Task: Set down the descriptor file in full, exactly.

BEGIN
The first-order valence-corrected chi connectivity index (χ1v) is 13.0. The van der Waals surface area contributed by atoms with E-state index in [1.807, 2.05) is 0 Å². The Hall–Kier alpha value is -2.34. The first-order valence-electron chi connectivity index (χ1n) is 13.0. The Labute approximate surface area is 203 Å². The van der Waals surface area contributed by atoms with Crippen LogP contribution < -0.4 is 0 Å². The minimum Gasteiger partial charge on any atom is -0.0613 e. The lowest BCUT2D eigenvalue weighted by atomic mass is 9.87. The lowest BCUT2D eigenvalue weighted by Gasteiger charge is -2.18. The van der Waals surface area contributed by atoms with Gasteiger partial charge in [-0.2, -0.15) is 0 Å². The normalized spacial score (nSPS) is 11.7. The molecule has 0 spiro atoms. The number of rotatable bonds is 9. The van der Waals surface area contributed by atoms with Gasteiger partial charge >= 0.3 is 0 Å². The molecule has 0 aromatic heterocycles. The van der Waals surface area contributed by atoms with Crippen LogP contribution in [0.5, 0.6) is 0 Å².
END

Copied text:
The first-order valence-corrected chi connectivity index (χ1v) is 13.0. The van der Waals surface area contributed by atoms with E-state index in [1.807, 2.05) is 0 Å². The Hall–Kier alpha value is -2.34. The first-order valence-electron chi connectivity index (χ1n) is 13.0. The Labute approximate surface area is 203 Å². The van der Waals surface area contributed by atoms with Crippen LogP contribution < -0.4 is 0 Å². The minimum Gasteiger partial charge on any atom is -0.0613 e. The lowest BCUT2D eigenvalue weighted by atomic mass is 9.87. The lowest BCUT2D eigenvalue weighted by Gasteiger charge is -2.18. The van der Waals surface area contributed by atoms with Gasteiger partial charge in [-0.2, -0.15) is 0 Å². The normalized spacial score (nSPS) is 11.7. The molecule has 0 spiro atoms. The number of rotatable bonds is 9. The van der Waals surface area contributed by atoms with Gasteiger partial charge >= 0.3 is 0 Å². The molecule has 0 aromatic heterocycles. The van der Waals surface area contributed by atoms with Crippen LogP contribution in [0.5, 0.6) is 0 Å².